A trigger wire 22 is helically wound about the exterior surface of glass tube 20, and the ends of wire 22 are passed through the top surface 14 of base pedestal 12 to form a third conductor on the underside of pedestal 12.
Base pedestal 12 has an upper cylindrical portion 12a extending from a lower shoulder 12b, all of which extends above a lower rim 12c. FIG. 2 shows a perspective view of a glass dome which is sized to fit over xenon lamp 10 and to rest on the raised shoulder 12b. The glass dome 25 is preferably made from a transparent bore silicate glass material capable of withstanding heat stress. The outer diameter of glass dome 25 is typically about one inch which is sized to fit through the conventional opening in a typical vehicle lamp fixture. The exterior glass dome surface typically has a much lower temperature during operation than the exterior surface of the glass tube forming a part of the lamp. This makes it easier to color the dome and to provide a brilliant colored lamp by virtue of the xenon light intensity passing through the colored dome.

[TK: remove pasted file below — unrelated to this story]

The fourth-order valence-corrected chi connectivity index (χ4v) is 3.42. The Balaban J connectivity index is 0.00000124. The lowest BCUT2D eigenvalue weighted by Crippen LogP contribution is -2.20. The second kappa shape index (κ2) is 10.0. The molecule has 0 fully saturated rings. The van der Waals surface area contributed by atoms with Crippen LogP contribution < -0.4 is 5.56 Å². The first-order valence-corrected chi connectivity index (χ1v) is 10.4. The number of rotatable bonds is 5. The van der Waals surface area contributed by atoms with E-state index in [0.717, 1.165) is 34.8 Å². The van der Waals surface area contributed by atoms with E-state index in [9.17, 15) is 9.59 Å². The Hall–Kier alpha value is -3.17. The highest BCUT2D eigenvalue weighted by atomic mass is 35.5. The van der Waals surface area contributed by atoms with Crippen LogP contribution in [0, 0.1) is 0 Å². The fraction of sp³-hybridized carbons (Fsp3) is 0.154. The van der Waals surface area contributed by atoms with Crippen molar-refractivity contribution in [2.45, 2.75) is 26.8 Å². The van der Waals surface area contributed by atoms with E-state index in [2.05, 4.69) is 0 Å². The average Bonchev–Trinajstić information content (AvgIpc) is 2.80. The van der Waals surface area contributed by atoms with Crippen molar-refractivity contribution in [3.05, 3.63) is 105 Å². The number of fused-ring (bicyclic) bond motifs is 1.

FIG. 3 shows a partial cross-section view of dome 25 seated over xenon lamp 10. The inside surface of dome 25 is fitted over the upper cylindrical portion 12a of base pedestal 12. A silicone-based sealant 24 is applied between the contacting surfaces of dome 25 and base pedestal 12. It is important that a sealant be selected which is of the type that does not outgas after application. One sealant which has been found to be satisfactory for the purpose, is a two component silicone-based sealant manufactured by Dupont under the trademark SILGUARDŽ. Any outgassing from the sealant after application may develop a film over the interior surface of dome 25 and may thereby cloud the surface so as to reduce the transparency of the glass dome 25. The lower edge of the glass dome 25 rests atop shoulder 12b, all of which provides a very tight water-proof seal arrangement to protect the interior components within the glass dome 25. FIG. 3 also shows the anode wire 17, cathode wire 19 and trigger wire 22 which pass through the base pedestal 12 and project outwardly beneath the lower interior surface of base pedestal 12. Each of these three wires may be then electrically connected to a suitable connector plug to provide the necessary operation.